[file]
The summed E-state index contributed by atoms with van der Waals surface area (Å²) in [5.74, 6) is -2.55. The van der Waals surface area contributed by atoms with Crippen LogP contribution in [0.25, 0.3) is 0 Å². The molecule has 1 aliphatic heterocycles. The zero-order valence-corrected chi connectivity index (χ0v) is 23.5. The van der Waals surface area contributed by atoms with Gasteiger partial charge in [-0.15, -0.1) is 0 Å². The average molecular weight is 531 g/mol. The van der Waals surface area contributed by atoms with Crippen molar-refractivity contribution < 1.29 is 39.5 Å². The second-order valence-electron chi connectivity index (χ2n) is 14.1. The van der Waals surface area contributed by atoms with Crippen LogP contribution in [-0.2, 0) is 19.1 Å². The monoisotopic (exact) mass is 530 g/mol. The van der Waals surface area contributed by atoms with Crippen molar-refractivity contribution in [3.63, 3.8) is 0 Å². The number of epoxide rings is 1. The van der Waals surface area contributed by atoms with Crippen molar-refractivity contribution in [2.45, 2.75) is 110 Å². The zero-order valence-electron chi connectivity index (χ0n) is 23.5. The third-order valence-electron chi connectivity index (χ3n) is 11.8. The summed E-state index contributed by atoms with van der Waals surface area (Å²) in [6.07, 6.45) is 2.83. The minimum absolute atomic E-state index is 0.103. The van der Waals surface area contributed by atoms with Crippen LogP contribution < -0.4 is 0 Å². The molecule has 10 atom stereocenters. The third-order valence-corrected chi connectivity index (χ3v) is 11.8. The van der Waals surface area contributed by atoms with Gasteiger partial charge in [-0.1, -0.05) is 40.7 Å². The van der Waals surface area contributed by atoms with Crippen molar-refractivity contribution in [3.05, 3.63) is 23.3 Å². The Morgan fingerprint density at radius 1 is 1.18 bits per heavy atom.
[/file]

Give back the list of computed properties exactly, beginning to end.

The summed E-state index contributed by atoms with van der Waals surface area (Å²) in [5.74, 6) is -2.55. The van der Waals surface area contributed by atoms with Crippen LogP contribution in [0.25, 0.3) is 0 Å². The molecule has 1 aliphatic heterocycles. The zero-order valence-corrected chi connectivity index (χ0v) is 23.5. The van der Waals surface area contributed by atoms with Gasteiger partial charge in [-0.15, -0.1) is 0 Å². The average molecular weight is 531 g/mol. The van der Waals surface area contributed by atoms with Crippen molar-refractivity contribution < 1.29 is 39.5 Å². The second-order valence-electron chi connectivity index (χ2n) is 14.1. The van der Waals surface area contributed by atoms with Crippen LogP contribution in [-0.2, 0) is 19.1 Å². The monoisotopic (exact) mass is 530 g/mol. The van der Waals surface area contributed by atoms with Crippen molar-refractivity contribution in [3.63, 3.8) is 0 Å². The number of epoxide rings is 1. The van der Waals surface area contributed by atoms with Crippen molar-refractivity contribution in [2.45, 2.75) is 110 Å². The zero-order valence-electron chi connectivity index (χ0n) is 23.5. The third-order valence-electron chi connectivity index (χ3n) is 11.8. The summed E-state index contributed by atoms with van der Waals surface area (Å²) in [6.07, 6.45) is 2.83. The minimum absolute atomic E-state index is 0.103. The van der Waals surface area contributed by atoms with Crippen LogP contribution < -0.4 is 0 Å². The molecule has 10 atom stereocenters. The third-order valence-corrected chi connectivity index (χ3v) is 11.8. The van der Waals surface area contributed by atoms with Gasteiger partial charge in [-0.1, -0.05) is 40.7 Å². The van der Waals surface area contributed by atoms with Crippen molar-refractivity contribution in [3.05, 3.63) is 23.3 Å². The Morgan fingerprint density at radius 1 is 1.18 bits per heavy atom.